SlowSong
SlowSong e2 Member 64541 forum postsSlowSong vcard England29 Constructive Critique Points
1 Aug 2013 - 12:17 PM

Evaluate how? For what reason? Obviously you can see if something's suffering from camera shake, but things like composition or exposure can be deemed bad because the rules have not been followed as recommended, but the image is how the photographer wanted it to be. What other people think of it is irrelevant. But I suppose it depends on what you want the image for, just as a record or to sell, or if it's for your job. I can understand that you can look at a picture and suggest how it could be improved, but I wouldn't say it'd failed if the photographer is pleased with it. It would fail however if you didn't fill a customer's brief. I only speak as a hobbyist who's body of work over the years has more than enough howlers, but I can't get hung up about perfection and letting the image do the speaking. I think every image needs explaining unless you enjoy opinions that completely miss the point because the viewer doesn't know what they're looking at or your intention.

keithh
keithh e2 Member 1023186 forum postskeithh vcard Wallis and Futuna33 Constructive Critique Points
1 Aug 2013 - 12:24 PM

Adams' photo of the execution of the Vietcong prisoner became one of the most misunderstood and misrepresented in photographic history.

lemmy
lemmy  71943 forum posts United Kingdom
1 Aug 2013 - 12:36 PM


Quote: I think every image needs explaining unless you enjoy opinions that completely miss the point because the viewer doesn't know what they're looking at or your intention.

Why do you assume, though, that someone has missed the point because they don't interpret it as you do and what do your intentions matter to someone else? If, as you say, you take pictures only for yourself then it doesn't matter how good, bad, artistic or whatever the picture is as long as it pleases you. My brother in law takes holiday pictures of petrol stations where he has filled up his motor cycle. They certainly please him (though I wish he would not show them to me!).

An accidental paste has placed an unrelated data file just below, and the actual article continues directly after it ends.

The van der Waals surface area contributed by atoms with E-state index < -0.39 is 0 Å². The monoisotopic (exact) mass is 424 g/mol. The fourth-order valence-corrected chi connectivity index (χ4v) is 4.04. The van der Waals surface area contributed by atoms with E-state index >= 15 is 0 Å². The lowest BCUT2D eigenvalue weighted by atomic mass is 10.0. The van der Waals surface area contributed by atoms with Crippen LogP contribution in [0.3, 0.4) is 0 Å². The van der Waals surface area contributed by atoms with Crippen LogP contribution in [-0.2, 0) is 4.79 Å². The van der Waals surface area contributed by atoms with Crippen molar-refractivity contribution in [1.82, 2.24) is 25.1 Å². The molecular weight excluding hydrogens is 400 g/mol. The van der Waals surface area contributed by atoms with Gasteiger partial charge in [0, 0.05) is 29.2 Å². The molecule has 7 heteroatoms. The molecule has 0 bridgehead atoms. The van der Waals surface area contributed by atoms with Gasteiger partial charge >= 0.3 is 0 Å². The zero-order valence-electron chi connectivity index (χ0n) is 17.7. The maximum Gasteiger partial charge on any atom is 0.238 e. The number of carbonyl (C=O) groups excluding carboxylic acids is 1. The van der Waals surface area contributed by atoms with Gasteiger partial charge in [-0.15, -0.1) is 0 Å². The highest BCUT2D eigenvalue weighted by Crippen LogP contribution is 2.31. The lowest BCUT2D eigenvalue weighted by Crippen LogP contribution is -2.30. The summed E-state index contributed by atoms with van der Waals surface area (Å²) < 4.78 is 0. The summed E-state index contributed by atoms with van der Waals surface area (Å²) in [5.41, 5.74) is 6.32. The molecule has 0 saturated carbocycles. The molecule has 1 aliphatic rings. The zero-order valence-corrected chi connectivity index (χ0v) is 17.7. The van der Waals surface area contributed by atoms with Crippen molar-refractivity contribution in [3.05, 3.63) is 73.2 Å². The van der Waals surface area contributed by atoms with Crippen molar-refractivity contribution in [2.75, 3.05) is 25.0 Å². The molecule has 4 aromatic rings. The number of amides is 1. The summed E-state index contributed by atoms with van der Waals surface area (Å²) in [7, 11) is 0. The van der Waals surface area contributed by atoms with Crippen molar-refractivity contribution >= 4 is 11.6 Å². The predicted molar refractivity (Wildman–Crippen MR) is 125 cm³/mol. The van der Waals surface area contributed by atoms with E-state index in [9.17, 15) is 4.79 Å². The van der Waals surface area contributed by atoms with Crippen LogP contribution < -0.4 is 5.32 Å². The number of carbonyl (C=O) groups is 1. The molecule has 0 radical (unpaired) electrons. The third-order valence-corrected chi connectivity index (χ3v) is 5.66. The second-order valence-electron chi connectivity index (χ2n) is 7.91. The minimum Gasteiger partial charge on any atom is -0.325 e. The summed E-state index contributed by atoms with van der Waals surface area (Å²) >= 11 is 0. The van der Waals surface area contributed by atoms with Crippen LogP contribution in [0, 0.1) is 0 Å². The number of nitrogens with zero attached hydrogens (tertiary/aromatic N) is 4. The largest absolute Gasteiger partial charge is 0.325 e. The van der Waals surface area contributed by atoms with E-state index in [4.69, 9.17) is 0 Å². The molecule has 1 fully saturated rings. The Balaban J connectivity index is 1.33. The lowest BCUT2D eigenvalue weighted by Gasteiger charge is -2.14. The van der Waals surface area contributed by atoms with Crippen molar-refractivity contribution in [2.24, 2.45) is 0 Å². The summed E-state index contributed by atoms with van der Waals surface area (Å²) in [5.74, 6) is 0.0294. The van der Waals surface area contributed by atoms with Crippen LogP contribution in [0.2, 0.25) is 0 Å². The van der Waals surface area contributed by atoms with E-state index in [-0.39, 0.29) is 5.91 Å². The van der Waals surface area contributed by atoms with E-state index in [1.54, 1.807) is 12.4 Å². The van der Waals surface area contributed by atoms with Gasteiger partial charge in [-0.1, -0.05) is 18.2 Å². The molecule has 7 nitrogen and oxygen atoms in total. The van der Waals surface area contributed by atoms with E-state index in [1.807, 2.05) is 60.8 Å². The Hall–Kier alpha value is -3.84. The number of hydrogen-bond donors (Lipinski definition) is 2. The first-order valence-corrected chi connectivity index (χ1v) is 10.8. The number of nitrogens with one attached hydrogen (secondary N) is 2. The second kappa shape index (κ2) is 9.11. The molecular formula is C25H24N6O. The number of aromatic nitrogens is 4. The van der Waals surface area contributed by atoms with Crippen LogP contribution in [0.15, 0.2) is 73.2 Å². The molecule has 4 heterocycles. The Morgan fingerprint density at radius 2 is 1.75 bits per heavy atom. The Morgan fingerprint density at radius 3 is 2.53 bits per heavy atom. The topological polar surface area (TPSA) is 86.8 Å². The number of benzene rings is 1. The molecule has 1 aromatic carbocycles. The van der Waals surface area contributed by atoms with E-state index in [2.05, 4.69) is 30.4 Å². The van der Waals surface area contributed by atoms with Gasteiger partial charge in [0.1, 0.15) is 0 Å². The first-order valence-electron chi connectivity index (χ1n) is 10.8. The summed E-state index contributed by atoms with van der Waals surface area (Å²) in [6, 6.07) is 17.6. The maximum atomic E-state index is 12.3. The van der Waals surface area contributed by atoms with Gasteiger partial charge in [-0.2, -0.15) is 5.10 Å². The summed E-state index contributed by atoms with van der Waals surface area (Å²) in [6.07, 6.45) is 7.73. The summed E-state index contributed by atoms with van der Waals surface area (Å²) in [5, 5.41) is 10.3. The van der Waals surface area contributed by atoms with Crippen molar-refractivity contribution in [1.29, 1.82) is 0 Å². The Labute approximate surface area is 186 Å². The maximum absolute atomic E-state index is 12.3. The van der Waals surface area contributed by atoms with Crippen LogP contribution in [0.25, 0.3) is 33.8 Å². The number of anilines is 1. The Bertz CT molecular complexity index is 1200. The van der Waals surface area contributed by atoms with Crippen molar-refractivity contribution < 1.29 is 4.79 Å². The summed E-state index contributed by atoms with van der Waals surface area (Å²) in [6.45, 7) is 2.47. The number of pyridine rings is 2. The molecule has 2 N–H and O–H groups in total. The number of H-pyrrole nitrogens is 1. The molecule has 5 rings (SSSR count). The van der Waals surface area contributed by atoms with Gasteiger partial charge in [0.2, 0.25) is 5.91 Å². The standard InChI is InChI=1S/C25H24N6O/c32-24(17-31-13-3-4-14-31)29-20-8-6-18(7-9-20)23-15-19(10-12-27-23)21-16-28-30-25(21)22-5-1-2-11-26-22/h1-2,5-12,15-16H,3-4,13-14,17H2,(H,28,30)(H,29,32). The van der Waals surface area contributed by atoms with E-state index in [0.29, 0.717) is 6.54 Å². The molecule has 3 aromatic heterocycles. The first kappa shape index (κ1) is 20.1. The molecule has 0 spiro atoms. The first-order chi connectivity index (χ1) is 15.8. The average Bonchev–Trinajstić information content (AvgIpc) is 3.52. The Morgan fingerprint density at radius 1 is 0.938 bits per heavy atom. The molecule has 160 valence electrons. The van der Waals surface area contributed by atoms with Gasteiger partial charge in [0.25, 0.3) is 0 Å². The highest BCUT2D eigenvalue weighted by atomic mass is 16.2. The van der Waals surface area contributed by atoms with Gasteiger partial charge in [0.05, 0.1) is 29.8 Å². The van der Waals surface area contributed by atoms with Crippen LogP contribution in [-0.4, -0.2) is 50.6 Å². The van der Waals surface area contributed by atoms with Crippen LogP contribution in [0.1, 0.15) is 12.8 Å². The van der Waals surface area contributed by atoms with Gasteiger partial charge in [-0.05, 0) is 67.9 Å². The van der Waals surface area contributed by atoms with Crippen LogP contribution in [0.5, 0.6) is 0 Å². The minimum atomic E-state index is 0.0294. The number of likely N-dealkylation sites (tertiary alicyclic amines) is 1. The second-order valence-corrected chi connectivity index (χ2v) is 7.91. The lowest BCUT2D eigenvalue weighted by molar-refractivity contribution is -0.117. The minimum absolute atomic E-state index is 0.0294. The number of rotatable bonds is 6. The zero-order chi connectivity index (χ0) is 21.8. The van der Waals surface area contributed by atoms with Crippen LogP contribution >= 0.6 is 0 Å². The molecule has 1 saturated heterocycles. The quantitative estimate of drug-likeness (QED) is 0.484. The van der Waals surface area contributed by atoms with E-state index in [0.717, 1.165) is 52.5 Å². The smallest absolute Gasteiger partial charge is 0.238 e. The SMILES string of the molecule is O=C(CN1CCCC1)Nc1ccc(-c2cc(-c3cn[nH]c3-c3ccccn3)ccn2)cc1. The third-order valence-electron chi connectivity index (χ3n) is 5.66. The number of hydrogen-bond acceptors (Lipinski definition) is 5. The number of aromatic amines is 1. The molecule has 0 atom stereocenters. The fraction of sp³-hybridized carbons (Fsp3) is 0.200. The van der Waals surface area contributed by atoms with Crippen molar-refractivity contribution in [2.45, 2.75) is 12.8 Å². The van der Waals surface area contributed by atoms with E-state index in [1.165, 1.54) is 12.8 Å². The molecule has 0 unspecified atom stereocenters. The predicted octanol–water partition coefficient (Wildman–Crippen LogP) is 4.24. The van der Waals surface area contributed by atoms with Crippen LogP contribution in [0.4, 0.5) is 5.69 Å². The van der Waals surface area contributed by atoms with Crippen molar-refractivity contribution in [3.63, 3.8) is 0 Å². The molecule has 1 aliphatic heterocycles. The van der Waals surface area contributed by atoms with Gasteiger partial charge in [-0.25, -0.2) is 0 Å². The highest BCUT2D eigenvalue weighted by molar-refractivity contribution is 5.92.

But if you take pictures and show them to other people, their interpretation of what they see if just as valid as yours. Talk it up if you like but all you are really doing is trying to impose your views on them. Listening to the views of others is one of the ways we learn, surely.

I suppose because my life as a photographer has always involved other people, I see photography as an art of communication and for me, without that element of trying to show others what I see I cannot see the purpose of it, to me it seems like shouting down a well. I recognise, though that because that is the way I see it that does not make my view any more right or valid than anyone else's.

I wish we could use 'one' in the way French can, as a sort of impersonal pronoun, without sounding pretentious in English. Every time I use 'you' here it sound like I am being personal in my reply, which is not my intention at all.

GlennH